“How’re you doing?” He plopped a large body that screamed “I’m in special forces!” beside me and set a Vente ice water on the table. A Vente cup of water? Who knew you could do that?
“I’m fine, thanks.” I hoped my lack of inquisitiveness on his state of existence would reinforce the stacks of papers and pens in front of me, but some people are just bad at picking up on signals.
“You like this place?”
I took an extra moment to make a notation before looking up. “I normally come here when I have a ton of work to get done and I don’t feel like doing it at home.” Let’s see if that one helped the cause.
“Yeah,” he said, crossing a combat boot over his olive green canvas pants, “I like to come here sometimes, too.”
I nodded without looking up and hoped I wouldn’t have to toss his economically sound beverage on him to convey the message of solitude I was trying to impart. He began drumming his fingers on the arm of the chair in cadence. Then he began throwing out eclectic statements that were odd enough to make me wonder if perhaps he’d come in to get a glass of water to wash down his meds. After a couple of random contributions about advertising, Maytag repair and bug sprays, he finally landed an icebreaker that caused my pen to stutter across its words and my heart to tuck and roll behind my lungs.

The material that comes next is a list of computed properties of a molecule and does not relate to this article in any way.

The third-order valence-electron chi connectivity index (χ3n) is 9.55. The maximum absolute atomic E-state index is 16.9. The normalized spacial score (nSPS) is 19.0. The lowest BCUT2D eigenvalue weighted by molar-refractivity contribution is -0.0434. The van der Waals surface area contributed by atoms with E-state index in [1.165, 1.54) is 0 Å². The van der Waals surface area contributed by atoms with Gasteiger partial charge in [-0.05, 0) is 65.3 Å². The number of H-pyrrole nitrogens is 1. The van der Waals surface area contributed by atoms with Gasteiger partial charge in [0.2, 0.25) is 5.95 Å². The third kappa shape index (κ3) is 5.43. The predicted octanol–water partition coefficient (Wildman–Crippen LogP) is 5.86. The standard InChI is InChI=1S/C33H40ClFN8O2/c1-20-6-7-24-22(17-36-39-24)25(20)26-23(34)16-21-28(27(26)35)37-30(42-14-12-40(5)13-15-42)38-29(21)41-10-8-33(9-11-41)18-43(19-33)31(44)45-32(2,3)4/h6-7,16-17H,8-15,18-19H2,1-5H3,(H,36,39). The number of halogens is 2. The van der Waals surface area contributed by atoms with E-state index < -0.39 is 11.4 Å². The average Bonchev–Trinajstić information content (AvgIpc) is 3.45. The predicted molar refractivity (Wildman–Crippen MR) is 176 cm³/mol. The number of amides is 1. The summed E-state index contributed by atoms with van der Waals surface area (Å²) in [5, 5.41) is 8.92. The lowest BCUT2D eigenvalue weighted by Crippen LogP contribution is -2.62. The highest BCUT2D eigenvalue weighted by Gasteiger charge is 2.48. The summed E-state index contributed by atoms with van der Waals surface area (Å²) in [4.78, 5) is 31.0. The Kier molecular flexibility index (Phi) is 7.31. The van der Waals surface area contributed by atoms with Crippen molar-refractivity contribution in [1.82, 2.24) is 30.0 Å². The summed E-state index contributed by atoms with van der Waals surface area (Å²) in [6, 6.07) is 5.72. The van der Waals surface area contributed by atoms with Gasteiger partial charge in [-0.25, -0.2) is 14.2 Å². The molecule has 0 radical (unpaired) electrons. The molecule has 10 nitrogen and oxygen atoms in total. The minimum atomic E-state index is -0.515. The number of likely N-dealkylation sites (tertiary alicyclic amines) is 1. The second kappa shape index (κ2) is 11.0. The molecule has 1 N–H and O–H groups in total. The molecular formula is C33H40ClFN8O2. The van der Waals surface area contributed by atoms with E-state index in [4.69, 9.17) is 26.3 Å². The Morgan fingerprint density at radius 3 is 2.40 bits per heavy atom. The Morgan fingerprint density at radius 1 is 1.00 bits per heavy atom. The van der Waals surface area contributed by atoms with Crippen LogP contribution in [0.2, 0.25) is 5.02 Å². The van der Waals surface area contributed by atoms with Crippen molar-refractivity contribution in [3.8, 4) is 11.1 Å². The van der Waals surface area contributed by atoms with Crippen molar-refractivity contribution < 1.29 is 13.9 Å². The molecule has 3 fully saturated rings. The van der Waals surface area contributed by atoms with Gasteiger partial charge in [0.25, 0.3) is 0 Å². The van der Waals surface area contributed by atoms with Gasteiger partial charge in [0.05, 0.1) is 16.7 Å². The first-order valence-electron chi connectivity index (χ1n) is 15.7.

“I’m a big fan of bombs.”
I didn’t look at him right away. Instead, I gazed around the room and took a head count of the potential number of witnesses the police could interview beside my chalk outline. If any of us survived, that is.